JOCKEY Henry Brooke has Aintree on his mind and is positive Highland Lodge can be a real Grand National contender.

James Moffatt's Cartmel-trained 11-year-old is lined up for his first shot at the big race In Liverpool – having missed out on the handicap by the narrowest of margins last year.

Winner of the Becher Chase over the National fences in 2015, and pipped at the post to finish in an agonising second place in the 2016 renewal, Highland Lodge has proven his liking for the course.

Brooke has been in the saddle on both occasions – the most recent less than two months after coming out of an induced coma following a fall at Hexham in which he broke his collarbone and punctured a lung – and is keeping his fingers crossed he makes the final field of 40 this time around.

The weights were due to be announced at a special reception at the Victoria and Albert Musuem, in London, on Tuesday, with Brooke and Moffatt being virtually guaranteed a ride as he was 42nd in the handicap – with the top 40 making it after withdrawals, of which top weight Outlander is already one – allowing him a shot at success in steeple-chasing's crown jewel.

“It's the only place he'll go! He won't try anywhere else!” Brooke laughed of a horse who was entered into the Scottish National at Ayr last year after missing out at Aintree, and was pulled up three from home when out of touch.

“He just lights up round there. I'm just hoping he gets in now, and then we will see what the future holds, but I am looking forward to getting back on him.

“He can jump round those fences, he just loves it. He gives you a good feel, and it just feels like he always leaves plenty for himself, so I wouldn't worry about the trip.”

Brooke does not see defeat to Vieux Lion Rouge, under Tom Scudamore, in December's Becher Chase as being a negative for his chances on Highland Lodge in the National.

The defending champion was passed on the rail inside the final furlong on that afternoon, with a final late push getting him back to within a short head of a historic triumph.

Brooke knows his mount was idling, but sees no issue with the run, and hopes he can learn from it as a jockey without mulling it over too much.

“He was idling up the run-in in the Becher and we could probably have done with another couple of weeks riding beforehand,” said the Yorkshire-based rider. “But it was good to be back on him, and I'm looking forward to being back on board again.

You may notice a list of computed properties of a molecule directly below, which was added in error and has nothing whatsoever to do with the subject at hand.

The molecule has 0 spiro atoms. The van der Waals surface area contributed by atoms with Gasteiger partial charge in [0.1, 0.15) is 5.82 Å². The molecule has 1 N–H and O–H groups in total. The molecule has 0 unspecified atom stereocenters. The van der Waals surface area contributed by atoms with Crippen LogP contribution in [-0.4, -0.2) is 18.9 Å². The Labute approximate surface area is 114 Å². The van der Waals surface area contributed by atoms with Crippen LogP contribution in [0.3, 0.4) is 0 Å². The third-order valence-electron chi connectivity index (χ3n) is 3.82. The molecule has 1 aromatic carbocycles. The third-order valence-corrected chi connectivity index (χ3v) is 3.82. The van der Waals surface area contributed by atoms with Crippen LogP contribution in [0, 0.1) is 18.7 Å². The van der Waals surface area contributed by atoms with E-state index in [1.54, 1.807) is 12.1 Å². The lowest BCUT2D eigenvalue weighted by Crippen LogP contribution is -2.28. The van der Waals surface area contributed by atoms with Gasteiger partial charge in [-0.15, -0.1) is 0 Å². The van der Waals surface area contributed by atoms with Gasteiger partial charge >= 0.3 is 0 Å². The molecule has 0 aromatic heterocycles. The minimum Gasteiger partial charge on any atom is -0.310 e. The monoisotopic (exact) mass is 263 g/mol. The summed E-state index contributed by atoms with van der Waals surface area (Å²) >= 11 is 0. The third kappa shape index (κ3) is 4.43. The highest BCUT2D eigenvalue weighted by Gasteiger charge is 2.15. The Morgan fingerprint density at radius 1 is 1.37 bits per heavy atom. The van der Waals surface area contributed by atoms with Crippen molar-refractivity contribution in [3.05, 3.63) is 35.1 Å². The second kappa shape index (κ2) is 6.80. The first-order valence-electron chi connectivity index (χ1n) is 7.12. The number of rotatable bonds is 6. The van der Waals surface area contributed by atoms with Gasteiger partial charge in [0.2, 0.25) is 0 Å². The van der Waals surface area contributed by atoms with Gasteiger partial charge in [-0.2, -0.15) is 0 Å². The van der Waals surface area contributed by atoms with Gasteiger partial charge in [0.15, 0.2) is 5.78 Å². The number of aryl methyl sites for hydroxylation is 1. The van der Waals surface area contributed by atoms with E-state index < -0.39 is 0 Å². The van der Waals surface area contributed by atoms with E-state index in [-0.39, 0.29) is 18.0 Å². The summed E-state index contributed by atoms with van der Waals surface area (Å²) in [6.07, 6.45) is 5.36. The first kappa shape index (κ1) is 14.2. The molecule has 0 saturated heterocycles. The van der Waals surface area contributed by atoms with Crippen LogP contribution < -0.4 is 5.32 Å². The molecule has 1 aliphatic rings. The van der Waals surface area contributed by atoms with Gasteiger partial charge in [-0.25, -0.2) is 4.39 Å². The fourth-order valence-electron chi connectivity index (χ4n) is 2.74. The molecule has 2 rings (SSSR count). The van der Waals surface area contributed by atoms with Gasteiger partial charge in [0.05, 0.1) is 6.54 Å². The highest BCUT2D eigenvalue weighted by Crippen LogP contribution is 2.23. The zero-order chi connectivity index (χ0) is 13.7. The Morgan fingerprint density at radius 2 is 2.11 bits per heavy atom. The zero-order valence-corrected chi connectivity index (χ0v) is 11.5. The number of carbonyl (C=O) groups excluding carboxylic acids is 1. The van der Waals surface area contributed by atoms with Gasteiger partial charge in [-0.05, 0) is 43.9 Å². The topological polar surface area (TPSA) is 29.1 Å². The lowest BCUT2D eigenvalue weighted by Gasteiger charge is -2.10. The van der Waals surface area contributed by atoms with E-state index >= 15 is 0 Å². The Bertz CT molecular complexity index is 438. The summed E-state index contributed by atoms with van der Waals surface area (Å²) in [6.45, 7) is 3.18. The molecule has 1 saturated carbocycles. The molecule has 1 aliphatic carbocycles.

“He was just messing around and waiting for them. If things had been different, he would have won. If I had stuck to the elbow, Tom wouldn't have win, because he would have had to come round me – but it's one of those things. It's done, I've watched it a few times, but you can't dwell on stuff like that.

“The horse has improved again since last year, and it's just one more race now.”

That race is the Grand National, a race Brooke rode in on 100/1 shot Aachen for Venetia Williams last year when Highland Lodge failed to make the field, having ridden Across The Bay for the three years beforehand.

He knows the National is a different animal to the Becher Chase, but feels Highland Lodge can master it as well as he has the shorter event.

“They mostly go a bit faster in the National than they do in the Becher over the first few – they seem to get racing and jump the first four or five before they steady up and everyone accepts their position,” Brooke said.

“It's the only race where there will be 40 runners lined up across the track ready to go down to the first. Those first few jumps are vital if you want to be in a forward position, and if he has the pace to be fourth in a Hennessy (at Newbury in 2013) on good-ish ground, I don't see why he can't be up there.”

Moffatt is certainly backing Brooke to impress in the saddle, with no intentions of letting anyone else ride his mount come the big day.

“It's Henry's ride and that's it,” said the Pit Farm Stables handler, whose horse has attracted praise from the likes of Ruby Walsh, who won the National on board Hedgehunter in 2005 and Papillon in 2000. “ The pair of them go hand in glove, they go very well together.

“He needs a positive ride and Henry doesn't know how to ride any other way. That's the way he is.”